The Chinese super app WeChat is not only a superior social media tool (as I wrote here), it is also at the forefront of mobile e-commerce innovation that the West has never seen.
As of this writing, WeChat has over 800 million users (yes, it seems that WeChat’s user base is growing by the minute). Better yet, its users are super active. An average user checks into the app 10 times a day. They are practically living on WeChat.
This has created a tremendous opportunity for brands to reach consumers. Reports indicate that brands in the fashion, watches, and jewelry categories receive an average of 7,000 views per WeChat post.
WeChat offers platforms for brands to engage in interactive and one-to-one communication, driving online-to-offline activities and encouraging loyalty. WeChat’s payment system allows brands to sell directly to consumers seamlessly. Its true potential has yet to be tapped. Continue reading
Social commerce is a novel term in the US, and many people are not familiar with it. Some think it refers to those annoying ads on Facebook. According to Wikipedia, social commerce is the use of social networks in the context of e-commerce transactions.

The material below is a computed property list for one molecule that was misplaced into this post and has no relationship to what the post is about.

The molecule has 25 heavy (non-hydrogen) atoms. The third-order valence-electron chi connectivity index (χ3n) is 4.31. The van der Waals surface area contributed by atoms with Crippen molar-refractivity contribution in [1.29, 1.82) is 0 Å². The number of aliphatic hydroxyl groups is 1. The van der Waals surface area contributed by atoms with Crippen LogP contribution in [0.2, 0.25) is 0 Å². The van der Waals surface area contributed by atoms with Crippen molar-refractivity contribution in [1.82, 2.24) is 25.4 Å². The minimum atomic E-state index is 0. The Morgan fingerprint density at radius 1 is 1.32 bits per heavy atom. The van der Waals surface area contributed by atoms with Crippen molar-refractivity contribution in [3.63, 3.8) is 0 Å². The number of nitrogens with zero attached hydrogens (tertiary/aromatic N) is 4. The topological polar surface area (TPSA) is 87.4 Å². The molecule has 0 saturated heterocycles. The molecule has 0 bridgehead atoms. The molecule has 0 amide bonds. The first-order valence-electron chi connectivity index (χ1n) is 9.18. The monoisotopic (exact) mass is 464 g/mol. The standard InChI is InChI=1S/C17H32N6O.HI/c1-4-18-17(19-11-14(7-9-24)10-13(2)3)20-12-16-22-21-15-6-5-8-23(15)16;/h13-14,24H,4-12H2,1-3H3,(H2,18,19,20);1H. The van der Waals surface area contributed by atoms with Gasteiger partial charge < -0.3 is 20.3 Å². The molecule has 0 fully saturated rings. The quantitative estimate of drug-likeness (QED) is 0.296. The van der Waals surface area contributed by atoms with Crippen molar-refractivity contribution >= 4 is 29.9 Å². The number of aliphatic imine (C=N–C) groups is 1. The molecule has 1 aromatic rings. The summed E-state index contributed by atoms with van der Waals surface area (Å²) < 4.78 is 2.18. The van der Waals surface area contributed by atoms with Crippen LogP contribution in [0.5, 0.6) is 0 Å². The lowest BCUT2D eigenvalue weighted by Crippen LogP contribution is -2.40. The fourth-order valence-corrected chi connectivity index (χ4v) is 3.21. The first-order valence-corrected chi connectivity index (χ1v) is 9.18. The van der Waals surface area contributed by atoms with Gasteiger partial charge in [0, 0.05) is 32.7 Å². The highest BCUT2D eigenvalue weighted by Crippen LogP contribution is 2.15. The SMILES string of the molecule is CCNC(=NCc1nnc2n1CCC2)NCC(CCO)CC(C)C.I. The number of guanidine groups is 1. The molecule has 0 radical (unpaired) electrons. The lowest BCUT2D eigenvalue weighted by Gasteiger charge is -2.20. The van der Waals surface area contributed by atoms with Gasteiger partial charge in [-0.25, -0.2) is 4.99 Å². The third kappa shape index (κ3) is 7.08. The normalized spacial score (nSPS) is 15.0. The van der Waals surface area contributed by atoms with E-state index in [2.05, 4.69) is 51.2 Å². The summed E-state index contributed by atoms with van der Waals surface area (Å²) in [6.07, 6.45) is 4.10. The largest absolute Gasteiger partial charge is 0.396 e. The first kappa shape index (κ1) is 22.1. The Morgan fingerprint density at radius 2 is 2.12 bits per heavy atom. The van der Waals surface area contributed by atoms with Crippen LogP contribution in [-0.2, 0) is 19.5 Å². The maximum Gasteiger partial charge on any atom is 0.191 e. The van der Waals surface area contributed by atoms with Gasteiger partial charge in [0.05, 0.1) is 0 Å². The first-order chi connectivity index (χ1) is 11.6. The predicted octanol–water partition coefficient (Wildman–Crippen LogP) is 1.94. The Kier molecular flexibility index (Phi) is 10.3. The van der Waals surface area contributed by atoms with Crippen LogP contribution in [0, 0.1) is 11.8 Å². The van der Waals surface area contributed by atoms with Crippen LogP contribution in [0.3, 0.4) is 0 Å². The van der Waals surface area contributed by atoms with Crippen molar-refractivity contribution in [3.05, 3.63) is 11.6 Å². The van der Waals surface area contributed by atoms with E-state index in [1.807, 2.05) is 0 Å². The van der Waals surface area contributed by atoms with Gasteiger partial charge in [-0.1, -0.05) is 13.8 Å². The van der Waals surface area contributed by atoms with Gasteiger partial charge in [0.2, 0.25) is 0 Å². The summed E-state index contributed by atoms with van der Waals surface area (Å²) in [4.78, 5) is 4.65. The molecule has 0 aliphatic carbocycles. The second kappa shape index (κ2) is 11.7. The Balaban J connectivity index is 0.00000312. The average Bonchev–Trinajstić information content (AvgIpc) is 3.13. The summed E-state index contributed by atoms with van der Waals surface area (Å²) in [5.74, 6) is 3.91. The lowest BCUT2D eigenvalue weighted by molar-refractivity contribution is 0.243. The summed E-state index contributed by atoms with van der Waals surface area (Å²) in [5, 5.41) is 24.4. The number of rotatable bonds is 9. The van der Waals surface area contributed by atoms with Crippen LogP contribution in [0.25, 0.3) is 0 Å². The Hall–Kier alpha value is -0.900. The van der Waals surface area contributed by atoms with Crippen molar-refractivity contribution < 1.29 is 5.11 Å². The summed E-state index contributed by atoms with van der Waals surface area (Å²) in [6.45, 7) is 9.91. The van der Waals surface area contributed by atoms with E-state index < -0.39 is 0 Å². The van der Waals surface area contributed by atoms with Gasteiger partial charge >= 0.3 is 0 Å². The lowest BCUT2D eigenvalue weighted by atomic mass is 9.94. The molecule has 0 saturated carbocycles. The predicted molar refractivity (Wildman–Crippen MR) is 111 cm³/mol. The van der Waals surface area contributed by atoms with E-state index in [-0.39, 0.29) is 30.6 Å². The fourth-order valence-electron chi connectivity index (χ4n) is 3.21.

In China, social commerce has taken up a life of its own and become the backbone of e-commerce.
While the “Ice Bucket Challenge” has gone viral on Facebook, Chinese consumers use social media in a much more thoughtful way. Instead of posting some silly videos and pictures, they turn to social media to solve real life problems, to seek advice from friends and opinion leaders, and to decide what products to buy or not to buy.
Read the full article on Forbes.
In this short video by Thoughtful China, Vincent Digonnet, executive chairman of digital agency Razorfish Asia-Pacific, discusses why he believes the development of social marketing in China has progressed far beyond that of any of the countries in the West. So true!
Recently, McDonald and Coca Cola launched a new app that encourages people stay engaged with each other rather then being distracted by constant phone calls and messages. As featured in Trendwatching’s July newsletter:
In May 2014, McDonald’s and Coca-Cola partnered in the Philippines to launch BFF Timeout, an app that rewards users for not using their phones. Once individuals in a group have all opened the app, the timeout begins and points are earned for every moment the phones are left alone. As soon as anyone uses their phone, the timeout ends. Users’ scores are ranked on a public leaderboard, and prizes include trips to Japan and Singapore.
I believe that the next wave of innovation in mobile-commerce and social-commerce will come from Asia. Companies need to pay close attention in this area in order to stay ahead of the curve.